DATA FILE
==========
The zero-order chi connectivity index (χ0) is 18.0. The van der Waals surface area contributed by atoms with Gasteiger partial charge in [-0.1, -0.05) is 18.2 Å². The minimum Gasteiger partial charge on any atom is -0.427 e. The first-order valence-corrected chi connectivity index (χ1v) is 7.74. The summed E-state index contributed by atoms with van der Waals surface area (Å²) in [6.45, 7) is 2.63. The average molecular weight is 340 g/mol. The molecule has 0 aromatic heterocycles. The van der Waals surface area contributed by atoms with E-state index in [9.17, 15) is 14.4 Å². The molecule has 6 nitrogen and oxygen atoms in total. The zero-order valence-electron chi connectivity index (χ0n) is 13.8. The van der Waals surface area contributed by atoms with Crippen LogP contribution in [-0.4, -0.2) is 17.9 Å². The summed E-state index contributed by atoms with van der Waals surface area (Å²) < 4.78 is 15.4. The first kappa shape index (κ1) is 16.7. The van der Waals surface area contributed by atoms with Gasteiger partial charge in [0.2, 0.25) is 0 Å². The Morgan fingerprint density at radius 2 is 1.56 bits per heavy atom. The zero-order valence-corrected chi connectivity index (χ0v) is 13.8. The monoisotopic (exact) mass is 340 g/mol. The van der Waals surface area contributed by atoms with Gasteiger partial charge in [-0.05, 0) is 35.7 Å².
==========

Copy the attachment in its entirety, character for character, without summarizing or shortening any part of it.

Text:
The zero-order chi connectivity index (χ0) is 18.0. The van der Waals surface area contributed by atoms with Gasteiger partial charge in [-0.1, -0.05) is 18.2 Å². The minimum Gasteiger partial charge on any atom is -0.427 e. The first-order valence-corrected chi connectivity index (χ1v) is 7.74. The summed E-state index contributed by atoms with van der Waals surface area (Å²) in [6.45, 7) is 2.63. The average molecular weight is 340 g/mol. The molecule has 0 aromatic heterocycles. The van der Waals surface area contributed by atoms with E-state index in [9.17, 15) is 14.4 Å². The molecule has 6 nitrogen and oxygen atoms in total. The zero-order valence-electron chi connectivity index (χ0n) is 13.8. The van der Waals surface area contributed by atoms with Crippen LogP contribution in [-0.4, -0.2) is 17.9 Å². The summed E-state index contributed by atoms with van der Waals surface area (Å²) < 4.78 is 15.4. The first kappa shape index (κ1) is 16.7. The van der Waals surface area contributed by atoms with Gasteiger partial charge in [0.2, 0.25) is 0 Å². The Morgan fingerprint density at radius 2 is 1.56 bits per heavy atom. The zero-order valence-corrected chi connectivity index (χ0v) is 13.8. The monoisotopic (exact) mass is 340 g/mol. The van der Waals surface area contributed by atoms with Gasteiger partial charge in [-0.05, 0) is 35.7 Å².